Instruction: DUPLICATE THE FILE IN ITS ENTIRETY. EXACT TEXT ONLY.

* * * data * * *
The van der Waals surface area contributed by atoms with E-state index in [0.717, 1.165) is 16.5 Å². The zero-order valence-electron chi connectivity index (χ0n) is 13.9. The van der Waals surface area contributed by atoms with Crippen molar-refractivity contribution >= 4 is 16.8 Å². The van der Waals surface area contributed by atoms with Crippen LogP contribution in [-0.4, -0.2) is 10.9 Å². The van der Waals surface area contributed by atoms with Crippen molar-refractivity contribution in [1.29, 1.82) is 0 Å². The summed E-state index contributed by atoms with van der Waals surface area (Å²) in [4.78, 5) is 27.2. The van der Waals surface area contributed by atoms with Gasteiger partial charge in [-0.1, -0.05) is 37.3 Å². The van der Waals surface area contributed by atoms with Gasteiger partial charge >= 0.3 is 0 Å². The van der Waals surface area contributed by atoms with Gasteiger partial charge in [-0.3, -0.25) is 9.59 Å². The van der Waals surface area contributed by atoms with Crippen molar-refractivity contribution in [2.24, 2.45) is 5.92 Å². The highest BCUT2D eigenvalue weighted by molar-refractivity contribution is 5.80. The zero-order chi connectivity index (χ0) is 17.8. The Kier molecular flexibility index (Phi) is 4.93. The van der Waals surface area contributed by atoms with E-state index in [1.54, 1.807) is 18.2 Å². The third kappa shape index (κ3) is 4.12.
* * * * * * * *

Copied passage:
The van der Waals surface area contributed by atoms with E-state index in [0.717, 1.165) is 16.5 Å². The zero-order valence-electron chi connectivity index (χ0n) is 13.9. The van der Waals surface area contributed by atoms with Crippen molar-refractivity contribution >= 4 is 16.8 Å². The van der Waals surface area contributed by atoms with Crippen LogP contribution in [-0.4, -0.2) is 10.9 Å². The van der Waals surface area contributed by atoms with Crippen molar-refractivity contribution in [1.29, 1.82) is 0 Å². The summed E-state index contributed by atoms with van der Waals surface area (Å²) in [4.78, 5) is 27.2. The van der Waals surface area contributed by atoms with Gasteiger partial charge in [-0.1, -0.05) is 37.3 Å². The van der Waals surface area contributed by atoms with Gasteiger partial charge >= 0.3 is 0 Å². The van der Waals surface area contributed by atoms with Gasteiger partial charge in [-0.3, -0.25) is 9.59 Å². The van der Waals surface area contributed by atoms with Crippen molar-refractivity contribution in [2.24, 2.45) is 5.92 Å². The highest BCUT2D eigenvalue weighted by molar-refractivity contribution is 5.80. The zero-order chi connectivity index (χ0) is 17.8. The Kier molecular flexibility index (Phi) is 4.93. The van der Waals surface area contributed by atoms with E-state index in [1.54, 1.807) is 18.2 Å². The third kappa shape index (κ3) is 4.12.